| George Romanes ： ウィキペディア英語版|
George John Romanes FRS (20 May 1848 – 23 May 1894) was a Canadian-born English evolutionary biologist and physiologist who laid the foundation of what he called comparative psychology, postulating a similarity of cognitive processes and mechanisms between humans and other animals.
He was the youngest of Charles Darwin's academic friends, and his views on evolution are historically important. He invented the term neo-Darwinism, which is still often used today to indicate an updated form of Darwinism. Romanes' early death was a loss to the cause of evolutionary biology in Britain. Within six years Mendel's work was rediscovered, and a whole new agenda opened up for debate.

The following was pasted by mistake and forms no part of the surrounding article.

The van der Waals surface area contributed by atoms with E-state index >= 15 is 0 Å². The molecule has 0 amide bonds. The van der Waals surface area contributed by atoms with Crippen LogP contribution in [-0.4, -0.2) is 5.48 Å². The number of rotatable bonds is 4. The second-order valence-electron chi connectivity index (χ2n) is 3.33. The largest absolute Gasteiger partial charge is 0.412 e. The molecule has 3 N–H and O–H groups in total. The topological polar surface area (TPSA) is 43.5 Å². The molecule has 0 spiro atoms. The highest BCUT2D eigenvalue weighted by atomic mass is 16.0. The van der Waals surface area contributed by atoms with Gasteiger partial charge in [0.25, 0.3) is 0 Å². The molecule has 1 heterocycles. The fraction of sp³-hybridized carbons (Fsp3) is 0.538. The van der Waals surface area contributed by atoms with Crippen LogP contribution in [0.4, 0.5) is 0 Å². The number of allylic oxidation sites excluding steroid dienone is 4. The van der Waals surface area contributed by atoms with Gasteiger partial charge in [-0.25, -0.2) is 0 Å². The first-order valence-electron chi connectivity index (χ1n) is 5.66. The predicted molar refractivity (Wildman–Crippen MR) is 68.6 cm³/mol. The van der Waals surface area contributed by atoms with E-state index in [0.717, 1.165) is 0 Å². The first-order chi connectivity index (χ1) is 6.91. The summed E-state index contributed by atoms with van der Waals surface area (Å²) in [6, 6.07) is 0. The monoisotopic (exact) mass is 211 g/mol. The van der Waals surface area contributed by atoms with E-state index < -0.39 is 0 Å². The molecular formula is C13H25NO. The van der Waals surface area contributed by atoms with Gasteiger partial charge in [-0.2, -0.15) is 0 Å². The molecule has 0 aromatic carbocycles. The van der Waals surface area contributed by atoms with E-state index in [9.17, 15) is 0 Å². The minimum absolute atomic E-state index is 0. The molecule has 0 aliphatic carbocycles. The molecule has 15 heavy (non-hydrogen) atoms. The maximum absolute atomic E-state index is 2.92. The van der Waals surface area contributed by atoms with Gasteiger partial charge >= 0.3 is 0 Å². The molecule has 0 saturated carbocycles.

== Early life ==
George Romanes was born in Kingston, Ontario, in 1848, the youngest of three children, all boys, in a well-to-do and intellectually cultivated family. His father was George Romanes, a Scottish Presbyterian minister. Two years after his birth, his parents moved to Cornwall Terrace in United Kingdom, which would set Romanes on the path to a fruitful and lasting relationship with Charles Darwin. During his youth, Romanes resided temporarily in Germany and Italy, developing a fluency in both German and Italian. His early education was inconsistent, undertaken partly in public schools, and partly at home. He developed an early love for pottery and music, at which he excelled. However, his true passion resided elsewhere, and the young Romanes decided to study science, abandoning a prior ambition to become a clergyman like his father.
抄文引用元・出典: フリー百科事典『 ウィキペディア（Wikipedia）』
| 翻訳と辞書 : 翻訳のためのインターネットリソース|
Copyright(C) kotoba.ne.jp 1997-2016. All Rights Reserved.